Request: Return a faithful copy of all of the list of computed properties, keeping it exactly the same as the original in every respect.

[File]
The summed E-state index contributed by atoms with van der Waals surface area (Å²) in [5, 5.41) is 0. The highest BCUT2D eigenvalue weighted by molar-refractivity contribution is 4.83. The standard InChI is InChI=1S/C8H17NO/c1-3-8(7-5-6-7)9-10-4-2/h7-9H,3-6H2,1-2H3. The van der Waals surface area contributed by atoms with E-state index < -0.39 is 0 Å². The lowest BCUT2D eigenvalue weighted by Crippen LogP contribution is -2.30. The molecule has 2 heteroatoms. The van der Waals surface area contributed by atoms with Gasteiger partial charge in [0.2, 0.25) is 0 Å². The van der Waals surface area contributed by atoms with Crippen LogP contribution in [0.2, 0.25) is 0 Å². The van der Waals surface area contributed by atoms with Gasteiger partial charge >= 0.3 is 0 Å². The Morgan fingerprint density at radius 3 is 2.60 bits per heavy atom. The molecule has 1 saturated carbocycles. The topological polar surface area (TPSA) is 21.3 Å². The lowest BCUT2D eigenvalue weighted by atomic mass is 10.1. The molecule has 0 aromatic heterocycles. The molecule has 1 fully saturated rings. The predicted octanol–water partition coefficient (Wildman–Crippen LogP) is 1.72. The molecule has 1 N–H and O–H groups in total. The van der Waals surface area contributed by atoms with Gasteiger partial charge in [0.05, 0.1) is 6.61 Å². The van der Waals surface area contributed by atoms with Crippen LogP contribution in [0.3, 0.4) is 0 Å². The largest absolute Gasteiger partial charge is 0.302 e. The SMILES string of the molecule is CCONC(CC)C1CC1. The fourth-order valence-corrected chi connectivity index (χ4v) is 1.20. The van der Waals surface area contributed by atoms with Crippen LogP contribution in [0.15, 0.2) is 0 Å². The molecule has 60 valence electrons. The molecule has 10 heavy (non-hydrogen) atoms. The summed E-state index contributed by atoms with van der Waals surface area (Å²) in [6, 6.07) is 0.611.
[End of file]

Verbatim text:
The summed E-state index contributed by atoms with van der Waals surface area (Å²) in [5, 5.41) is 0. The highest BCUT2D eigenvalue weighted by molar-refractivity contribution is 4.83. The standard InChI is InChI=1S/C8H17NO/c1-3-8(7-5-6-7)9-10-4-2/h7-9H,3-6H2,1-2H3. The van der Waals surface area contributed by atoms with E-state index < -0.39 is 0 Å². The lowest BCUT2D eigenvalue weighted by Crippen LogP contribution is -2.30. The molecule has 2 heteroatoms. The van der Waals surface area contributed by atoms with Gasteiger partial charge in [0.2, 0.25) is 0 Å². The van der Waals surface area contributed by atoms with Crippen LogP contribution in [0.2, 0.25) is 0 Å². The van der Waals surface area contributed by atoms with Gasteiger partial charge >= 0.3 is 0 Å². The Morgan fingerprint density at radius 3 is 2.60 bits per heavy atom. The molecule has 1 saturated carbocycles. The topological polar surface area (TPSA) is 21.3 Å². The lowest BCUT2D eigenvalue weighted by atomic mass is 10.1. The molecule has 0 aromatic heterocycles. The molecule has 1 fully saturated rings. The predicted octanol–water partition coefficient (Wildman–Crippen LogP) is 1.72. The molecule has 1 N–H and O–H groups in total. The van der Waals surface area contributed by atoms with Gasteiger partial charge in [0.05, 0.1) is 6.61 Å². The van der Waals surface area contributed by atoms with Crippen LogP contribution in [0.3, 0.4) is 0 Å². The largest absolute Gasteiger partial charge is 0.302 e. The SMILES string of the molecule is CCONC(CC)C1CC1. The fourth-order valence-corrected chi connectivity index (χ4v) is 1.20. The van der Waals surface area contributed by atoms with Crippen LogP contribution in [0.15, 0.2) is 0 Å². The molecule has 60 valence electrons. The molecule has 10 heavy (non-hydrogen) atoms. The summed E-state index contributed by atoms with van der Waals surface area (Å²) in [6, 6.07) is 0.611.